Having been in the drink business throughout his entire career, Gary Silver knows how the industry works. But in the three-and-a-half years since he became general manager at Dhamecha's Enfield depot, a lot has changed.
Since opening in 2001, the depot has focused on beers, wines and spirits, but that is evolving as part of a shift towards a fuller grocery offering. Around 18 months ago, the depot started selling snack products and in May, a chiller cabinet was installed for cheese and dairy goods. Dhamecha also devoted a section to provide morning goods such as croissants, and in September started to stock eggs.
"It seems the right way to move," says Silver. "It's been a huge learning curve as my background is alcohol. It's still a very small section of the store but it's growing on a weekly basis. We're looking to offer a one- stop shop for the majority of our customers."
Dhamecha also plans to expand use of its Day 1 fascia, which it runs in collaboration with Nisa-Today's. The fascia is available to members of Dhamecha's Privileged Customer Club, who must pay a £50 annual licence fee and source 65% of their goods from Dhamecha depots. In return, the retailer can use the Day 1 fascia, which shows affiliation to the Dhamecha brand. There are currently 18 Privileged Customer Club members at the Enfield depot, two of which have adopted the Day 1 fascia.
But signage and stock are not the only things evolving at the depot. Dhamecha has begun trading on bank holidays and only closes twice a year: on Christmas Day and New Year's Day. "We open on bank holidays now because the demand was there," Silver says. "Most of our customers are open 365 days a year. If they're selling then we need to supply them.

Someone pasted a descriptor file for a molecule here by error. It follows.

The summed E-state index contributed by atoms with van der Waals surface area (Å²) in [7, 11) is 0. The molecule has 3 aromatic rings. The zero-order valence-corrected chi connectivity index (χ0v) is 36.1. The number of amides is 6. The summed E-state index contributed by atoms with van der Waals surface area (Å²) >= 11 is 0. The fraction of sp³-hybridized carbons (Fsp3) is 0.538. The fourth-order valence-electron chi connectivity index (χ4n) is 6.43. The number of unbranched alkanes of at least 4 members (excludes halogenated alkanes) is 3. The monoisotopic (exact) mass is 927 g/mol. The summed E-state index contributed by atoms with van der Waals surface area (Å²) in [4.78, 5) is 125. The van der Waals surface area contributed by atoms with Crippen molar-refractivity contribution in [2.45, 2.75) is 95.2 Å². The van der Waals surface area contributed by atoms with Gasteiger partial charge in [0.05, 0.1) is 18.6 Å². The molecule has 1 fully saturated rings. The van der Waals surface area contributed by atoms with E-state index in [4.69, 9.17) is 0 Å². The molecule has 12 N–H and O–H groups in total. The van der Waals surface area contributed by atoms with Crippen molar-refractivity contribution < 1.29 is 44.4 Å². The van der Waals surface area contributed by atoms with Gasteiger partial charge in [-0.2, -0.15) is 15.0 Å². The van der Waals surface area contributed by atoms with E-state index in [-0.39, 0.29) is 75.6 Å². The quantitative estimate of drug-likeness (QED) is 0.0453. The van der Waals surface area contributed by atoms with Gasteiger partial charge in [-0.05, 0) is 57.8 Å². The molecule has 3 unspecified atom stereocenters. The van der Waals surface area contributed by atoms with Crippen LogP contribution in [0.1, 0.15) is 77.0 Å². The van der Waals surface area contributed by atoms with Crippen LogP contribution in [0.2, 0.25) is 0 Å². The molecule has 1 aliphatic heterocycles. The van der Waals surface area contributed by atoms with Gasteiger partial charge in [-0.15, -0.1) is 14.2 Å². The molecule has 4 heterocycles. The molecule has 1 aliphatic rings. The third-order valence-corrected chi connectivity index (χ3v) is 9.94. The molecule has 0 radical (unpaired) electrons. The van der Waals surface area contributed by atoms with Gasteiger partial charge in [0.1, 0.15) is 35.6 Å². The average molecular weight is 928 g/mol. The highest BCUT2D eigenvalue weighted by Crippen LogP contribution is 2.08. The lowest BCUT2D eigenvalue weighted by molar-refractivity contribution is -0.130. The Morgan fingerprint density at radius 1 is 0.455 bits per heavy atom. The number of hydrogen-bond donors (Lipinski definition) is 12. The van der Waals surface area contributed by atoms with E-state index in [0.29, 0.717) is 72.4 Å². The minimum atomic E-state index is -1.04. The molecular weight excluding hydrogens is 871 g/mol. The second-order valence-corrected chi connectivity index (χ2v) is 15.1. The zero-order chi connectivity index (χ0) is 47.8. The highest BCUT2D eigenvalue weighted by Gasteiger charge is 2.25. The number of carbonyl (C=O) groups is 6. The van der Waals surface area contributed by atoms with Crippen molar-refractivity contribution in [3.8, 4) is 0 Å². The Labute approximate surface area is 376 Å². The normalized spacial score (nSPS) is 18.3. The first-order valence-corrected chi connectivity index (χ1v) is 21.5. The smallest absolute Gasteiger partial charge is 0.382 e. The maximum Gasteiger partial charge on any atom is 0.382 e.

"Last year was incredible. Boxing Day was as busy as a Friday, which is our second busiest day of the week. It was done in half the time because although we're open on bank holidays, we have shorter hours."
Customer satisfaction is top of the agenda, says Silver, who spends the majority of his ten-hour day on the depot floor.
"First thing in the morning I check everything is going to plan. I speak to customers and staff to make sure they have everything they need. There's always paperwork, but once I've cleared that it's back down to the floor to talk to the customers again."
The depot's main competitors in the area are Bestway and Booker - both in Tottenham. So how does Dhamecha differentiate from its rivals? Silver says it's about having the personal touch, an open-door policy and keeping well-stocked.
"It comes from talking to people and listening to the customer. Having a close team helps. It's not a problem to pick up a phone and talk to the Dhamecha family - all doors are open. I find that many people get to a certain level of success and shut the doors but it's not like that here."
Availability is key, he adds. "Price is important for customers, but being well stocked is even more imporant. What use is the best price if they get to the depot and there aren't any products on the shelves?" he says. "It's annoying for customers."